Poor adherence to medication as assessed by the Morisky Medication Adherence Scale-8 and low satisfaction with treatment in 237 psoriasis patients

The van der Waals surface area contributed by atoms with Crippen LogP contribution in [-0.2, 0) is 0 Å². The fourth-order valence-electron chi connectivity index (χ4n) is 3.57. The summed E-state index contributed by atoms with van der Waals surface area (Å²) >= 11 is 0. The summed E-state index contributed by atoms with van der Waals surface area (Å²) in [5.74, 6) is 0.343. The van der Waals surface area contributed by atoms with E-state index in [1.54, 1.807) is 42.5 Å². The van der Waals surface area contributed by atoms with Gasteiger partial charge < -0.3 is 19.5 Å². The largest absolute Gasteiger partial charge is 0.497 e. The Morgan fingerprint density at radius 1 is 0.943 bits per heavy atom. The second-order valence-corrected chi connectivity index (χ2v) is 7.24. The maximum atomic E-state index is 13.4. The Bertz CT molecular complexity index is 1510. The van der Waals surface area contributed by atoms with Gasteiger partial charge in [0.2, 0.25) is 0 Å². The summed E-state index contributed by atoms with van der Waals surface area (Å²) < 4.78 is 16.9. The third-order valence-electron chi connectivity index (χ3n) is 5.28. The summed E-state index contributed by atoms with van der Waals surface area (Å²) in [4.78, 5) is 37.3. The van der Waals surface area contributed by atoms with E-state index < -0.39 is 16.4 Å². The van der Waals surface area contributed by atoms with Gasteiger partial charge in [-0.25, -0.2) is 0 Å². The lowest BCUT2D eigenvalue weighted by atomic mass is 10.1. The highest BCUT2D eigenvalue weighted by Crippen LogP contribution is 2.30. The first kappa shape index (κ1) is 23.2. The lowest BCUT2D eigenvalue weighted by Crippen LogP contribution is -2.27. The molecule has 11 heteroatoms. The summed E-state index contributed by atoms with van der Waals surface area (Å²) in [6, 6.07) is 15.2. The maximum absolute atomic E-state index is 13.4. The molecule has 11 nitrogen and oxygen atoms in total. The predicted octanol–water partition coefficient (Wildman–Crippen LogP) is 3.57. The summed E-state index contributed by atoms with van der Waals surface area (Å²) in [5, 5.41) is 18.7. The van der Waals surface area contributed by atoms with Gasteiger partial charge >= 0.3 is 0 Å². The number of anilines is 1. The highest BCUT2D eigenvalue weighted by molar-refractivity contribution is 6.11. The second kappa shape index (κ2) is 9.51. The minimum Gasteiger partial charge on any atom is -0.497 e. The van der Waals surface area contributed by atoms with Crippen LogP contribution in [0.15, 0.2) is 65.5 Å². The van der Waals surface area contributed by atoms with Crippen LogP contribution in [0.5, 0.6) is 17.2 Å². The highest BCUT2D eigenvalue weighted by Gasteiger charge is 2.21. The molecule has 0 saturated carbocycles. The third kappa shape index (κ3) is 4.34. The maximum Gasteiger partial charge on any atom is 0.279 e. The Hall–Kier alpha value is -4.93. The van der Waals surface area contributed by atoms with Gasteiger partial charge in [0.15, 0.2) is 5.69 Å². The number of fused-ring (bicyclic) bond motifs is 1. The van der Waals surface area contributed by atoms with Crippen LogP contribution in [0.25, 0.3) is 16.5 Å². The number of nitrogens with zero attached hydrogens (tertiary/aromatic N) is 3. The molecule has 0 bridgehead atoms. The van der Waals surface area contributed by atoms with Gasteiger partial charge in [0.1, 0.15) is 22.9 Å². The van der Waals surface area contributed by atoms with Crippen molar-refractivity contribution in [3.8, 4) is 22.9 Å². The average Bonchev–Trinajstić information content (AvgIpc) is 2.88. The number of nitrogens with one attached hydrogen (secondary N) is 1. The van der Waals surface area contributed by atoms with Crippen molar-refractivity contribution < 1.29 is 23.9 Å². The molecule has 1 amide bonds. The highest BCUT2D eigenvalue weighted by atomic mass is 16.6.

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    Previously we assessed the medication adherence for oral and topical remedies by a translated Japanese version of the Morisky Medication Adherence Scale-8 (MMAS-8) together with socioeconomic backgrounds in 3096 Japanese dermatological patients, and found the medication adherence, especially to topical drugs, was poor in these patients. In order to elucidate the disease-specific sociomedical factors, we further sub-analyzed the medication adherence in 237 psoriasis patients and compared it with that in other dermatological diseases such as atopic dermatitis, urticaria or tinea. This study was conducted among patients registered in monitoring system and 3096 eligible patients were enrolled. Our web-based questionnaire included the following items such as age, sex, annual income, main health-care institution, experience of effectiveness by oral or topical medication, overall satisfaction with treatment, and MMAS-8 for oral or topical medication. Mean adherence score by MMAS-8 was 5.2 for oral and 4.3 for topical medication. More patients with psoriasis used a university hospital and fewer used a private clinic compared with those with the other skin disease patients. Experience of drug effectiveness by oral medication and overall satisfaction with treatment was lower in psoriasis patients than in other patients. In oral medication, significantly better adherence was observed in those of higher age and with higher annual income. The adherence to medication, especially to topical drugs, was poor in 237 psoriasis patients. We speculated that some severe psoriasis patients were not sufficiently treated systemically and were resistant to topical therapy, leading to poor adherence